Letters to the editor, April 18, 2016
Make taxi sector more competitive
I refer to the report, “Two-thirds of Hong Kong taxi drivers say they will not join premium service, survey finds”, (April 10).
I am not surprised that taxi drivers are reluctant to participate in the system modification which is proposed by the government.
The government has proposed this change because of the high number of complaints made against taxi drivers and the poor quality of the service they provide. The hope is that if a premium service is offered, the quality of the taxi service will improve. However, the cabbies feel the proposed system may do more harm than good.
Taxi drivers are already getting a raw deal from many taxi operators, and the drivers already have to pay high rents. The operators are trying to take as much as they can of taxi drivers’ income. I think these taxi operators need to be regulated by the government for the sake of local taxi drivers.
The best way to improve taxi services is to allow car-hailing apps like Uber to operate in Hong Kong.
The taxi sector should not be given overprotective legislation by the government. Competition should be encouraged. This will enable the sector to grow in a healthy way.
Raymond Lok, Tseung Kwan O
Skewed views on careers are not helpful
I refer to the report, “The steam teams” (April 11).
Many Hong Kong people still do not regard the job of a chef with sufficient respect.
They do not think of it as they do with regard to respected professions, such as lawyers and doctors. For that reason, many young people shun being, for example, a dim sum chef. The other reason few of them take it up is because, as you point out, it takes years of training to become a dim sum chef and many young people will not persevere with it.
The government needs to do more in the way of educating young people and correcting the mistaken concept about some kinds of jobs. Young people need to try and look at all jobs on an equal footing. They should realise that different jobs are suitable for different people.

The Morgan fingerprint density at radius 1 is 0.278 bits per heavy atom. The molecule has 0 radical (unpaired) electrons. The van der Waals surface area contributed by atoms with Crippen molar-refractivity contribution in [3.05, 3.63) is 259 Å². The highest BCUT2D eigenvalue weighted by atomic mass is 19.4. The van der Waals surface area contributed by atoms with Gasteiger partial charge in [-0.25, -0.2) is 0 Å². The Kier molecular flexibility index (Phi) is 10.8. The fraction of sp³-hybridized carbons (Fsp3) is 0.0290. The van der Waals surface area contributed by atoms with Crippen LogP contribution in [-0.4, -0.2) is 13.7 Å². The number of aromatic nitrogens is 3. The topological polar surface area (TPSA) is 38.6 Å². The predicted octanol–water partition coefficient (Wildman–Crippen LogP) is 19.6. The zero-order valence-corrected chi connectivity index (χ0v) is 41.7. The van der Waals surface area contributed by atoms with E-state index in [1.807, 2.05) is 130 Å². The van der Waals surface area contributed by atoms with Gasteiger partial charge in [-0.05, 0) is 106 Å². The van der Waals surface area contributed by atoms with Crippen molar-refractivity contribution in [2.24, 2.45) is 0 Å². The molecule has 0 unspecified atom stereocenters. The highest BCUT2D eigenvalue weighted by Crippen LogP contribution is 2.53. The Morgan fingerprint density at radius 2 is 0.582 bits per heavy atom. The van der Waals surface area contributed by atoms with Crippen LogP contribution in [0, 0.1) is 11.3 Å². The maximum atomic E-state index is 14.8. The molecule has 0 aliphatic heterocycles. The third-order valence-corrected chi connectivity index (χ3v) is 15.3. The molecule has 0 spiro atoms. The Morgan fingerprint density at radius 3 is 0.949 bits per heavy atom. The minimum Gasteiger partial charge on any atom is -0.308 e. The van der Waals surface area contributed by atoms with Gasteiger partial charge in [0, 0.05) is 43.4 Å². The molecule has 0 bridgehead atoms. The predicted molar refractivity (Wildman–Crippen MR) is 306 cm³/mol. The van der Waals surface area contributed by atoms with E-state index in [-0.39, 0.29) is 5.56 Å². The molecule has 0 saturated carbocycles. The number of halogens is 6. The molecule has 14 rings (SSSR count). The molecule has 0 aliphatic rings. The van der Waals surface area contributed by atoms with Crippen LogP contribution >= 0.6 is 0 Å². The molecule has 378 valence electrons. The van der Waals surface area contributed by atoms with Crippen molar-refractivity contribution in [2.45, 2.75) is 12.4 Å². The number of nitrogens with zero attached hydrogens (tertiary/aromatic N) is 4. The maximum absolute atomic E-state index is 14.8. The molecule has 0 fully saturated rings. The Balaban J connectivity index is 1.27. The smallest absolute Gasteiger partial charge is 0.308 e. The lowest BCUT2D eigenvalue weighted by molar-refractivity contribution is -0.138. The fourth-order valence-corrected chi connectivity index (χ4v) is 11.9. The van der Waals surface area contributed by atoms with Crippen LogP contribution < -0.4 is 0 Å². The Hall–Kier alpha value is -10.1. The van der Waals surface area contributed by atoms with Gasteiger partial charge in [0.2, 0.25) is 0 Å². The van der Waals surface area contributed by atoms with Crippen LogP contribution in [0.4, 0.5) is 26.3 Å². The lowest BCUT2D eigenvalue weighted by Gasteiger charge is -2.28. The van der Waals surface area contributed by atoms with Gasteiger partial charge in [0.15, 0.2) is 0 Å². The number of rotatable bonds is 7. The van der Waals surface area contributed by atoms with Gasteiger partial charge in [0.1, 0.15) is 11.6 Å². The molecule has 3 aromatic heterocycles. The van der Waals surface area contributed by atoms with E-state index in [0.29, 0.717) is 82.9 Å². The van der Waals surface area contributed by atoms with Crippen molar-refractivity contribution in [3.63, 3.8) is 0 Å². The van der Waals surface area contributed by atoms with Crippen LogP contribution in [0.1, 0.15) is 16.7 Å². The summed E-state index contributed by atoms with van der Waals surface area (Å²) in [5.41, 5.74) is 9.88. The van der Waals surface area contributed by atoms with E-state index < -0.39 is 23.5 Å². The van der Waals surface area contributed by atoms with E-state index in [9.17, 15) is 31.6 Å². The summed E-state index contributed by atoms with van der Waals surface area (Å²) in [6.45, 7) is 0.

The problem in the Hong Kong job market is that because of misperceptions, there is too much mismatching, with young people pursuing careers that they do not really enjoy.
Also, when choosing a career, young people must be willing to be persistent and not give up easily. In that way, they can find success.
I hope that 30 years from now, we will still be able to taste dim sum in Hong Kong.
Kelda Ng, Tseung Kwan O
Young people need to stay positive
The problem of teenagers committing suicide is getting worse.
It ranks up there in society with poverty and the ageing population. Some people argue that teenagers who are emotionally immature are especially vulnerable.
Others argue that the fault lies with the education system in Hong Kong, which puts too much pressure on students.
I agree with this second point, where so much emphasis is placed on getting good exam results. Young people are brought up to believe that if they do well academically, it will open doors for them and they will get a good career and earn a high salary. If they are not doing well at school, some teenagers can end up having a feeling of hoplessness.
There are more universities offering more degree programmes than ever before. However, the pressure is still there for youngsters in Hong Kong. They need to realise that there are jobs out there that do not require good exam results and that can offer a rewarding career and youngsters can still have a bright future.